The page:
Skip to main content
Open this photo in gallery:

Money trauma, which describes the negative behaviours or feelings around money that persist after experiencing financial stress, can be healed if you learn to recognize it, identify its source and do the work to change your thoughts, feelings and behaviours.Ziga Plahutar/iStockPhoto / Getty Images

If, until now, you thought getting your finances in order was purely a mathematical exercise, you’re in for a surprise. It’s time to put the spreadsheet away and start tallying up your feelings instead.

Money trauma is a term that describes the negative behaviours or feelings around money that persist after experiencing financial stress. In addition to lingering feelings of anxiety and depression, trauma can also inform your behaviour – often to the point of self-sabotaging your financial future. But money trauma can be healed if you learn to recognize it, identify its source and do the work to change your thoughts, feelings and behaviours.

This trauma can be caused by experiencing financial scarcity or financial abuse, such as a partner not allowing you to have a bank account or credit cards in your own name. If you’ve ever gone through an extreme financial event, like losing your home or declaring bankruptcy, these scars may last a lifetime. Even short-lived financial traumas, like being laid off, can create anxiety that will rear its head long after the circumstances have resolved.

Even if you haven’t personally experienced a catastrophic financial event, you may still be exhibiting symptoms of money trauma. Culturally, we live in an economic system that plays up wealth and power, fuelling our fear-of-missing-out anxieties. No wonder many of us have a sometimes fraught relationship with money.

Financial educator Chantel Chapman has created a course called The Trauma of Money that digs into the causes and solutions to both personal and cultural money trauma. Here are some of the ways Ms. Chapman says it can show up in your life:

  • Financial avoidance: You avoid and ignore anything to do with money. For example, you may pay bills late or not at all; you might not even open the statements. You don’t know how much debt you have or who you owe money to, and have no idea how much you have saved or if you’re on track for retirement.
  • Hoarding: You accumulate large amounts of cash out of fear of never having enough. You might have an excessively high savings rate and are stingy with your money. You never pick up the tab when out for dinner with friends or family, and complain about the costs of virtually everything. You forgo most experiences worth having because they cost money and mistake yourself for being frugal when you’re really just cheap.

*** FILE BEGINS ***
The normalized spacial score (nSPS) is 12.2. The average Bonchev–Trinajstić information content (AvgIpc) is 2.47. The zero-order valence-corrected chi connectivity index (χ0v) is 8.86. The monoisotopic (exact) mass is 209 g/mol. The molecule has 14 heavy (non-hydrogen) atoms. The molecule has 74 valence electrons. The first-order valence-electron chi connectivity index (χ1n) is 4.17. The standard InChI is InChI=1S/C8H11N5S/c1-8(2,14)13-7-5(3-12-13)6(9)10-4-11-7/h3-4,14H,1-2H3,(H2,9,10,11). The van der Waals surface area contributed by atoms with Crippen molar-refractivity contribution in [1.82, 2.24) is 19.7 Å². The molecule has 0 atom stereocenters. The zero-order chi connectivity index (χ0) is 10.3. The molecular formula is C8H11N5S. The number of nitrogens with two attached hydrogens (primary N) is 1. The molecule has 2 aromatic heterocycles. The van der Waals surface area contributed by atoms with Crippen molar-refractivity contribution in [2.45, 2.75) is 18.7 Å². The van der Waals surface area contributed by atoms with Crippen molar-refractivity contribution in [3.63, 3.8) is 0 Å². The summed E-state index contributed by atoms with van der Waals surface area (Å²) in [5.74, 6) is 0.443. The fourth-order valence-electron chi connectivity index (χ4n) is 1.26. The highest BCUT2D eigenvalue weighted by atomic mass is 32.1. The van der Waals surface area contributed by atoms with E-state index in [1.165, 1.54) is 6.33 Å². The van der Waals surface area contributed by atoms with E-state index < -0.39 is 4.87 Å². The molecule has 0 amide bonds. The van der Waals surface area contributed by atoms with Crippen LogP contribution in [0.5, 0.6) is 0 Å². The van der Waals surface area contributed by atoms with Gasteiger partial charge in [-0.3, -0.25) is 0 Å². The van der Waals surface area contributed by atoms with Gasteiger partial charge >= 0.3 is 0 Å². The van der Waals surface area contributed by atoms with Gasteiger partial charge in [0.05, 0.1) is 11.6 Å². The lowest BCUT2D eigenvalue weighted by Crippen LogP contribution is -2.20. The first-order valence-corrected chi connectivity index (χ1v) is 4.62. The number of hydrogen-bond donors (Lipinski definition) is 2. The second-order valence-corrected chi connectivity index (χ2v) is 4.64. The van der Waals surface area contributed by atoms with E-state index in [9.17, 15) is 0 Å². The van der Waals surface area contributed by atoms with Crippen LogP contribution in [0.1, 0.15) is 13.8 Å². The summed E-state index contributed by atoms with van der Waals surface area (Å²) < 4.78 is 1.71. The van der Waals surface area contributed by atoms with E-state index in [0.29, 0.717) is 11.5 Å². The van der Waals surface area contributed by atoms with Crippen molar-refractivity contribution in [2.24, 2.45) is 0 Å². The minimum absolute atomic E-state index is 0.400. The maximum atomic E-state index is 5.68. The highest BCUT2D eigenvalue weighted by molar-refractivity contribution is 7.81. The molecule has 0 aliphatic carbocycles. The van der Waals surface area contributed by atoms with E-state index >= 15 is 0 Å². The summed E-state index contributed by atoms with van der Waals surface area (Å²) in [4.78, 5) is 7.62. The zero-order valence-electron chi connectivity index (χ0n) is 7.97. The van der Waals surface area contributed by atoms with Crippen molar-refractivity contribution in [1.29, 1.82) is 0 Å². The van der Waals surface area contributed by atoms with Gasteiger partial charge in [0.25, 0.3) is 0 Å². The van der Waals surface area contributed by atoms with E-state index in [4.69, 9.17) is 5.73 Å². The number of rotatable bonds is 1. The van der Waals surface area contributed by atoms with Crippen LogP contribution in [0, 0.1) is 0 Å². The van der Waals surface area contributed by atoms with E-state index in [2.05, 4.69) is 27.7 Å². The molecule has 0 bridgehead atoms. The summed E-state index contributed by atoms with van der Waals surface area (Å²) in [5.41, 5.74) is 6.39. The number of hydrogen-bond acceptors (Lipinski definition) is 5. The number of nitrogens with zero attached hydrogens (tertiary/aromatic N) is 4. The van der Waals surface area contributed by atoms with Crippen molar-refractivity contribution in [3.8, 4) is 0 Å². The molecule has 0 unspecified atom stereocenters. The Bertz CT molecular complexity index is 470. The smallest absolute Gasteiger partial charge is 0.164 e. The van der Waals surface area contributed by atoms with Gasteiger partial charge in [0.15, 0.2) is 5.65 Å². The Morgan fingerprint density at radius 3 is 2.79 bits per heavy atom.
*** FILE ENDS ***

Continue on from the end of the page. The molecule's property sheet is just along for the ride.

• Overspending: You spend everything you make and then some, putting yourself in debt. Even though you know you can’t afford something, you find ways to buy it by tapping credit cards, lines of credit and loans. You don’t have a plan to deal with this debt – you just hope someone will send you a new credit card offer in the mail so you can keep the sham rolling.
  • Unreasonable risk-taking: You’re looking to “make it big” on a single financial transaction so you’ll gamble money recklessly or continuously sign up for pyramid schemes. Your ventures never pan out and often leave you in a worse financial position than you were in before, which only makes you even more desperate to find the next big thing.
  • Extreme risk aversion: You have a lot of anxiety about the stock market, so you keep your money in low-risk, low-return investments like savings accounts and guaranteed investment certificates. While you’re not at risk of losing any money, you also won’t generate the returns you need to retire comfortably and ensure financial security for your family.
  • Financial infidelity: If you’re hiding purchases, bills, debts or investments from your partner, that’s a huge red flag. If you’re not being honest about your household finances, it’s either out of shame or deceit, neither of which is a good sign.

It takes a dedicated and concerted effort to recognize which of our financial anxieties are justified and which we’re clinging to out of comfort and familiarity. If you’re genuinely struggling to make ends meet, worrying about money makes sense. But if your bills are paid and you’re able to save, excessive financial anxiety will only lead to more negative thoughts and feelings, along with self-destructive behaviour.

Sometimes, simply recognizing when you’re acting irrationally because of money trauma is enough to curb the behaviour, but more intense and persistent money trauma might require the help of a therapist to work through. Whatever the case, make the effort to resolve it. If you don’t let go of your money traumas, you’ll never be able to use your money for what it’s actually for: enjoying your life.

Bridget Casey, MBA (Finance) is founder of Money After Graduation, a financial e-learning company. You can follow her on Instagram at @bridgiecasey and Twitter at @BridgieCasey.

Go Deeper

Build your knowledge

Follow related authors and topics

Authors and topics you follow will be added to your personal news feed in Following.

Interact with The Globe